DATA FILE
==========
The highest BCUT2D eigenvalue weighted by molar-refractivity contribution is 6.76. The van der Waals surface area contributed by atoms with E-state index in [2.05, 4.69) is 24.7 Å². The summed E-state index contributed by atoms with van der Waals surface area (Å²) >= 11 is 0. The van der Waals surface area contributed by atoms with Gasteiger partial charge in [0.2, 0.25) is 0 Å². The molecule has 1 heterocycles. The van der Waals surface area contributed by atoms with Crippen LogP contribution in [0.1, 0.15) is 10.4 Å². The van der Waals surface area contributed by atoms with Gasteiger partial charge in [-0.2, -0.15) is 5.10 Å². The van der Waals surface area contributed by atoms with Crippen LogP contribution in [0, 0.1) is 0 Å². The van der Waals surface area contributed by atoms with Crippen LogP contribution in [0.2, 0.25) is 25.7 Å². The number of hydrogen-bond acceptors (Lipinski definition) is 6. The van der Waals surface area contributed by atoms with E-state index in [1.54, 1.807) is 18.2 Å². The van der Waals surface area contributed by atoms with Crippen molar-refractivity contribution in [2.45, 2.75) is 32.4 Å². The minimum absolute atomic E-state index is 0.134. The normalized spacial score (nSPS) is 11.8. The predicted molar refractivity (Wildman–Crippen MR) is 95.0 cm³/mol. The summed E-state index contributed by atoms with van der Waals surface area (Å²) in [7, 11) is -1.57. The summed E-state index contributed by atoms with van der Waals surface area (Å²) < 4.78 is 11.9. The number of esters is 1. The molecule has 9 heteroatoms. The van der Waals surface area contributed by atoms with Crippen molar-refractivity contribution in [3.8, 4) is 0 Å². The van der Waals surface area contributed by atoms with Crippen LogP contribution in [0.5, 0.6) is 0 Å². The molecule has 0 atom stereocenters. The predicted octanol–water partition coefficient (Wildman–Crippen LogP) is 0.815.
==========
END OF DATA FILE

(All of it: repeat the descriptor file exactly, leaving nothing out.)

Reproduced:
The highest BCUT2D eigenvalue weighted by molar-refractivity contribution is 6.76. The van der Waals surface area contributed by atoms with E-state index in [2.05, 4.69) is 24.7 Å². The summed E-state index contributed by atoms with van der Waals surface area (Å²) >= 11 is 0. The van der Waals surface area contributed by atoms with Gasteiger partial charge in [0.2, 0.25) is 0 Å². The molecule has 1 heterocycles. The van der Waals surface area contributed by atoms with Crippen LogP contribution in [0.1, 0.15) is 10.4 Å². The van der Waals surface area contributed by atoms with Gasteiger partial charge in [-0.2, -0.15) is 5.10 Å². The van der Waals surface area contributed by atoms with Crippen LogP contribution in [0, 0.1) is 0 Å². The van der Waals surface area contributed by atoms with Crippen LogP contribution in [0.2, 0.25) is 25.7 Å². The number of hydrogen-bond acceptors (Lipinski definition) is 6. The van der Waals surface area contributed by atoms with E-state index in [1.54, 1.807) is 18.2 Å². The van der Waals surface area contributed by atoms with Crippen molar-refractivity contribution in [2.45, 2.75) is 32.4 Å². The minimum absolute atomic E-state index is 0.134. The normalized spacial score (nSPS) is 11.8. The predicted molar refractivity (Wildman–Crippen MR) is 95.0 cm³/mol. The summed E-state index contributed by atoms with van der Waals surface area (Å²) in [7, 11) is -1.57. The summed E-state index contributed by atoms with van der Waals surface area (Å²) < 4.78 is 11.9. The number of esters is 1. The molecule has 9 heteroatoms. The van der Waals surface area contributed by atoms with Crippen molar-refractivity contribution in [3.8, 4) is 0 Å². The van der Waals surface area contributed by atoms with Crippen LogP contribution in [0.5, 0.6) is 0 Å². The molecule has 0 atom stereocenters. The predicted octanol–water partition coefficient (Wildman–Crippen LogP) is 0.815.